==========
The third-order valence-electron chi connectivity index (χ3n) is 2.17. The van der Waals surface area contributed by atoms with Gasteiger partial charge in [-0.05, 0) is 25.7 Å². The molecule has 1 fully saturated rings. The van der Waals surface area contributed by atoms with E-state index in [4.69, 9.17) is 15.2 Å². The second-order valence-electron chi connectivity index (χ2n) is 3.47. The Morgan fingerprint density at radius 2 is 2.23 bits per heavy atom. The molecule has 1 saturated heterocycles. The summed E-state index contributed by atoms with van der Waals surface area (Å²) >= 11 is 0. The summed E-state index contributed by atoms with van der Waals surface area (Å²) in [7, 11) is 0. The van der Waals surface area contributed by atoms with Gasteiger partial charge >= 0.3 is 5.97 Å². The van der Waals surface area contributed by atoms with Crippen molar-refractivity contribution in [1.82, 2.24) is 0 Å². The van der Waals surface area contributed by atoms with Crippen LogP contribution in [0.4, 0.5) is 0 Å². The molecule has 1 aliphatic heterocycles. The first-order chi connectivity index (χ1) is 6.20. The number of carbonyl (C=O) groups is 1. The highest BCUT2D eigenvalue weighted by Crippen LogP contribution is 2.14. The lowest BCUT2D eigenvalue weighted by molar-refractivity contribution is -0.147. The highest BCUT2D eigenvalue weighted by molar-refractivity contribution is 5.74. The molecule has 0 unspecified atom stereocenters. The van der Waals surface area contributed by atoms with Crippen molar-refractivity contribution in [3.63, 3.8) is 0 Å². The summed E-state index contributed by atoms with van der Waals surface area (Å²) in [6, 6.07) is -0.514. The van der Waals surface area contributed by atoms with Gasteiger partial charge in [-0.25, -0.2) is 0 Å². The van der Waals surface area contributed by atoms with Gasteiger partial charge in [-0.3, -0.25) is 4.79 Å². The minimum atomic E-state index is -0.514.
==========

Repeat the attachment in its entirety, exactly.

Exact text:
The third-order valence-electron chi connectivity index (χ3n) is 2.17. The van der Waals surface area contributed by atoms with Gasteiger partial charge in [-0.05, 0) is 25.7 Å². The molecule has 1 fully saturated rings. The van der Waals surface area contributed by atoms with E-state index in [4.69, 9.17) is 15.2 Å². The second-order valence-electron chi connectivity index (χ2n) is 3.47. The Morgan fingerprint density at radius 2 is 2.23 bits per heavy atom. The molecule has 1 saturated heterocycles. The summed E-state index contributed by atoms with van der Waals surface area (Å²) >= 11 is 0. The summed E-state index contributed by atoms with van der Waals surface area (Å²) in [7, 11) is 0. The van der Waals surface area contributed by atoms with Gasteiger partial charge >= 0.3 is 5.97 Å². The van der Waals surface area contributed by atoms with Crippen molar-refractivity contribution in [1.82, 2.24) is 0 Å². The van der Waals surface area contributed by atoms with Crippen LogP contribution in [0.4, 0.5) is 0 Å². The molecule has 1 aliphatic heterocycles. The first-order chi connectivity index (χ1) is 6.20. The number of carbonyl (C=O) groups is 1. The highest BCUT2D eigenvalue weighted by Crippen LogP contribution is 2.14. The lowest BCUT2D eigenvalue weighted by molar-refractivity contribution is -0.147. The highest BCUT2D eigenvalue weighted by molar-refractivity contribution is 5.74. The molecule has 0 unspecified atom stereocenters. The van der Waals surface area contributed by atoms with Crippen molar-refractivity contribution in [3.63, 3.8) is 0 Å². The summed E-state index contributed by atoms with van der Waals surface area (Å²) in [6, 6.07) is -0.514. The van der Waals surface area contributed by atoms with Gasteiger partial charge in [-0.25, -0.2) is 0 Å². The van der Waals surface area contributed by atoms with Gasteiger partial charge in [-0.3, -0.25) is 4.79 Å². The minimum atomic E-state index is -0.514.